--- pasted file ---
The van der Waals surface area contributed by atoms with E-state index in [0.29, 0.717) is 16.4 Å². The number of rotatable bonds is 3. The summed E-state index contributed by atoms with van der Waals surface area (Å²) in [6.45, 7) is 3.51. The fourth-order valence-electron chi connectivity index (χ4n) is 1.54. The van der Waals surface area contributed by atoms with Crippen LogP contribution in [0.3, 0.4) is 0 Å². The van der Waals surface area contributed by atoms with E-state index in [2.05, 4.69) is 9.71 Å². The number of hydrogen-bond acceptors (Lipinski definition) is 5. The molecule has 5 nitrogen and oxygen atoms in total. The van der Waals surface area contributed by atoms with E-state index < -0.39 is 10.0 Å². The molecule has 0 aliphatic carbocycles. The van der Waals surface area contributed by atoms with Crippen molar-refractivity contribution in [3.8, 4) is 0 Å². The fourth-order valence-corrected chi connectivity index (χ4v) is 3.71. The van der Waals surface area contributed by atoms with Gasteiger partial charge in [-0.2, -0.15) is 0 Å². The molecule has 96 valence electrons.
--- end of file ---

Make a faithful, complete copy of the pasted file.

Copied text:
The van der Waals surface area contributed by atoms with E-state index in [0.29, 0.717) is 16.4 Å². The number of rotatable bonds is 3. The summed E-state index contributed by atoms with van der Waals surface area (Å²) in [6.45, 7) is 3.51. The fourth-order valence-electron chi connectivity index (χ4n) is 1.54. The van der Waals surface area contributed by atoms with Crippen LogP contribution in [0.3, 0.4) is 0 Å². The van der Waals surface area contributed by atoms with E-state index in [2.05, 4.69) is 9.71 Å². The number of hydrogen-bond acceptors (Lipinski definition) is 5. The molecule has 5 nitrogen and oxygen atoms in total. The van der Waals surface area contributed by atoms with E-state index < -0.39 is 10.0 Å². The molecule has 0 aliphatic carbocycles. The van der Waals surface area contributed by atoms with Crippen molar-refractivity contribution in [3.8, 4) is 0 Å². The fourth-order valence-corrected chi connectivity index (χ4v) is 3.71. The van der Waals surface area contributed by atoms with Gasteiger partial charge in [-0.2, -0.15) is 0 Å². The molecule has 96 valence electrons.